Local cherry project takes a slice from freshwater resources

Pictured: A $15.5 million, 80ha cherry land project in Lindis Valley will include a horticultural irrigation scheme that draws water from the Clutha River.

A multi-million dollar venture is in the works to further develop Central Otago’s cherry industry and, as a result, further draw resources from the Clutha River.

As cherry investment firm Hortinvest proceeds with its $15.5 million cherry project in the Lindis Valley, it will see the Lindis Peaks Station merino sheep and beef cattle farming business change the use of their land as they diversify into horticulture, which is a welcomed change to many environmentalists. The station, family owned for four generations since 1910, will start planting for the Lindis River cherry project this winter.

Within the plan to expand into horticulture, the 80ha land project will include an irrigation plan to access water from the Clutha River to water the crop. "The time is right to diversify," said Lindis Peaks Station farmer Lucy Annan. "Horticulture is water-efficient and sits well with our farming system." She said she and fellow station farmer Simon Maling invested in a significant irrigation scheme in 2015 to access water from the Clutha River.

Freshwater is a valuable renewable resource that is often used for irrigation in many vineyards, market gardens and on horticulture crops that otherwise cannot be grown or enhanced without the irrigation. Irrigation can be required to ensure that horticulture is profitable in many of the drier parts of the country. Water is pumped or diverted from the waterways, but only if doing so adheres to minimum flow restrictions to protect local habitats.

Despite that knowledge, change and demand can put pressure on existing resources if sustainable practices are not used, according to the National Institute of Water and Atmospheric Research.

Recent Organisation for Economic Co-operation and Development figures for New Zealand showed a large increase in the volume and depth equivalent of irrigation water being used, and analysis of that data has suggested there is room to reduce the depth of water on the country’s irrigated farms.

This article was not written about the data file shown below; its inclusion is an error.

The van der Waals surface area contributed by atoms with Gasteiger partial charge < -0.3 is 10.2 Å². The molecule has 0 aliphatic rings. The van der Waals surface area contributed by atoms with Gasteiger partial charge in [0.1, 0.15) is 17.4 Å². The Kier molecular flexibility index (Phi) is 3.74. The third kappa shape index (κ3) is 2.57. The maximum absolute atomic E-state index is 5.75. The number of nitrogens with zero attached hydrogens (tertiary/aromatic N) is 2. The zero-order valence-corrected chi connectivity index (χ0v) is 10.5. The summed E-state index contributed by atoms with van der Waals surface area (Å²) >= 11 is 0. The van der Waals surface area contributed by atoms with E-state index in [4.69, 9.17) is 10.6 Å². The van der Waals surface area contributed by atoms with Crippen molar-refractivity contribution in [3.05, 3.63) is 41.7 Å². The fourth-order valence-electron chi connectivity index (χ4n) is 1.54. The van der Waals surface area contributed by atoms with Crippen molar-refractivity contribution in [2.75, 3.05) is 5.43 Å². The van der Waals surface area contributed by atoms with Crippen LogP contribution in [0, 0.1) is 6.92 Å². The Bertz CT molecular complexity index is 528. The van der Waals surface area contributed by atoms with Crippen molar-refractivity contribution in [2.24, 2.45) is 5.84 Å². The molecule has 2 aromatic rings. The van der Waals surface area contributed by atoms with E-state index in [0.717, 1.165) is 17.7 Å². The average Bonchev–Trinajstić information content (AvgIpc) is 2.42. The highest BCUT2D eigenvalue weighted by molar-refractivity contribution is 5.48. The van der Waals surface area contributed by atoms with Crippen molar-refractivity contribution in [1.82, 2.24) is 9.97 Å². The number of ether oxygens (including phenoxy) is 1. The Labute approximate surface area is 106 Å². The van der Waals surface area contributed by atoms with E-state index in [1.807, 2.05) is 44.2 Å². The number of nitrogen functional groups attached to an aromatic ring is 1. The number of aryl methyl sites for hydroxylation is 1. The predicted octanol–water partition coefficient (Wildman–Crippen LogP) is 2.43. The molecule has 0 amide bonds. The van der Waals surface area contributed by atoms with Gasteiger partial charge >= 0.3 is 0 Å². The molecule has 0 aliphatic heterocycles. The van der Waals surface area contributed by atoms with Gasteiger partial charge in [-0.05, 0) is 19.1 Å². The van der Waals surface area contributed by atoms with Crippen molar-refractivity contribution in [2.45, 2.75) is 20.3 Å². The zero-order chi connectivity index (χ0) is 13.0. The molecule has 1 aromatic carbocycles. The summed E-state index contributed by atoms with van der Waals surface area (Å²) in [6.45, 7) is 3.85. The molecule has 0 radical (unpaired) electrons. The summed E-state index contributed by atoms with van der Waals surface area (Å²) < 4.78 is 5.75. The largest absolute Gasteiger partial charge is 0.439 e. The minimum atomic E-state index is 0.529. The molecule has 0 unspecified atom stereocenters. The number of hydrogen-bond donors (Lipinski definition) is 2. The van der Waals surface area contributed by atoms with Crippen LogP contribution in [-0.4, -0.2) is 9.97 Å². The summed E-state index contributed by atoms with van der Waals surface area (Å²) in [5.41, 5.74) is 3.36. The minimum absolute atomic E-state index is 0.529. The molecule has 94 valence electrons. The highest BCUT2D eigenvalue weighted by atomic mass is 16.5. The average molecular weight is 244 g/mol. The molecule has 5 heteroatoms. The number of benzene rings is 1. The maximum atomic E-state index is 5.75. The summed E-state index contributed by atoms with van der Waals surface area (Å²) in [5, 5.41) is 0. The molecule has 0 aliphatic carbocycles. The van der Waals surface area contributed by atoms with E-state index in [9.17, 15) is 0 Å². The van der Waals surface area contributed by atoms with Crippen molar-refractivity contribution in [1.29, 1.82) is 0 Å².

The Wanaka Sun wanted to know if irrigation efficiency is a clear guide for sustainability when it is compared with the wider interest of the community to reduce our water footprint.

Otago Regional Council (ORC), which has responsibility for water extraction consents, offered additional clarification on consented water extraction from the Clutha River. The council states that it encourages “environmentally-sustainable use of land and water resources, and their expectation is that all permitted and consented activities fulfil that criteria.”

It was not clear to the Wanaka Sun whether Hortinvest applied for resource consent, or had it granted, and ORC would not elaborate on whether this freshwater extraction required consent.

“Under the provisions of the Regional Plan: Water for Otago, people can apply for resource consent to take water from the Clutha River for a variety of uses, including domestic and communal water supplies, pasture and orchard irrigation,” said Joanna Gilroy, ORC manager of consents. “The Water Plan does not restrict activities that rely on water abstraction from the Clutha River unless these activities have an adverse effect on the river or the diverse ecological, cultural, social and economic values supported by the Clutha or its hydro lakes."

She said the amount of water that would be approved for irrigating a cherry orchard would be based upon its size and location. “When we receive an application to take water for irrigation, we perform an assessment of reasonable use which accounts for local soil, climate, and crop types.”

Gilroy also said that if water-users are taking water as a permitted activity under the council’s regional water plan, then it is not necessary for them to apply for a resource consent. “Certain requirements apply to permitted activities, such as preventing backflow of contaminated water and protection of fish from entering water takes. The restrictions on the quantity of water that can be taken as a permitted activity vary within the region and can be found in the Regional Plan. Water taken from the Clutha/Mata-Au as a permitted activity must not exceed 100 litres per second, nor 1,000,000 litres per day.”

Gilroy continued, “There are 28 existing consents to draw a total of 8,743 l/s of water from the Clutha between Red Bridge and Lake Dunstan. Of those 28 consents, 25 of them (half of the volume abstracted) are for, or have a component that is for irrigation. ORC is currently reviewing the Regional Plan: Water. As a requirement of the National Policy Statement on Freshwater Management, we have established Freshwater Management Units (FMUs) which set out the appropriate spatial scale for setting freshwater objectives and limits, so that value-setting can be driven locally, rather than through a one-size-fits-all approach.”

She said the public will have the chance to share input into setting water policies, including minimum flows and allocation limits, through ORC's FMU value-setting process; they will also be given the opportunity to identify the kind of values and water-use they want to see provided through council’s regional planning framework. Gilroy maintained that the limits of the permitted take for water will be assessed as part of this process.

Dates of the community consultation on the water plan change process were not announced by the time we went to print, but they reportedly will take place over several years.


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